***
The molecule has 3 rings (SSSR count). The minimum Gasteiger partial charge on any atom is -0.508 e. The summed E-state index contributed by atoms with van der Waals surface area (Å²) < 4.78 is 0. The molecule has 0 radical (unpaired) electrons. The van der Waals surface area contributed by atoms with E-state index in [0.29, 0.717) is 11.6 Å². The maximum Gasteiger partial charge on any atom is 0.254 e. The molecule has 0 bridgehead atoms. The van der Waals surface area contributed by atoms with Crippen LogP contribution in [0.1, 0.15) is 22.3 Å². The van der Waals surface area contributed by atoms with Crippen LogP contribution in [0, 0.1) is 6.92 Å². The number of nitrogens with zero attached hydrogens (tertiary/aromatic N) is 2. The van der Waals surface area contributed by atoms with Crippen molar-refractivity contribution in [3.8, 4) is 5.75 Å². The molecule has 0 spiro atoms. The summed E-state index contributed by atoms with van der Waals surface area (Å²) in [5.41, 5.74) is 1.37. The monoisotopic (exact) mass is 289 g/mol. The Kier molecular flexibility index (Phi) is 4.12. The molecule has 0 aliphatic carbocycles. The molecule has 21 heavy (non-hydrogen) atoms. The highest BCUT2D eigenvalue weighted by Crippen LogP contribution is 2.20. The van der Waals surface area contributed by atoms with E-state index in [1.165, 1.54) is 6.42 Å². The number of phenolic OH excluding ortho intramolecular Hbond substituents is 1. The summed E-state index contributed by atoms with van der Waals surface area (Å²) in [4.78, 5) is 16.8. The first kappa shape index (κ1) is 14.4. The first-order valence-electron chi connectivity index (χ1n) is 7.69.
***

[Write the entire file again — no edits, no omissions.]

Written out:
The molecule has 3 rings (SSSR count). The minimum Gasteiger partial charge on any atom is -0.508 e. The summed E-state index contributed by atoms with van der Waals surface area (Å²) < 4.78 is 0. The molecule has 0 radical (unpaired) electrons. The van der Waals surface area contributed by atoms with E-state index in [0.29, 0.717) is 11.6 Å². The maximum Gasteiger partial charge on any atom is 0.254 e. The molecule has 0 bridgehead atoms. The van der Waals surface area contributed by atoms with Crippen LogP contribution in [0.1, 0.15) is 22.3 Å². The van der Waals surface area contributed by atoms with Crippen LogP contribution in [0, 0.1) is 6.92 Å². The number of nitrogens with zero attached hydrogens (tertiary/aromatic N) is 2. The van der Waals surface area contributed by atoms with Crippen molar-refractivity contribution in [3.8, 4) is 5.75 Å². The molecule has 0 spiro atoms. The summed E-state index contributed by atoms with van der Waals surface area (Å²) in [5.41, 5.74) is 1.37. The monoisotopic (exact) mass is 289 g/mol. The Kier molecular flexibility index (Phi) is 4.12. The molecule has 0 aliphatic carbocycles. The molecule has 21 heavy (non-hydrogen) atoms. The highest BCUT2D eigenvalue weighted by Crippen LogP contribution is 2.20. The van der Waals surface area contributed by atoms with E-state index in [1.165, 1.54) is 6.42 Å². The number of phenolic OH excluding ortho intramolecular Hbond substituents is 1. The summed E-state index contributed by atoms with van der Waals surface area (Å²) in [4.78, 5) is 16.8. The first kappa shape index (κ1) is 14.4. The first-order valence-electron chi connectivity index (χ1n) is 7.69.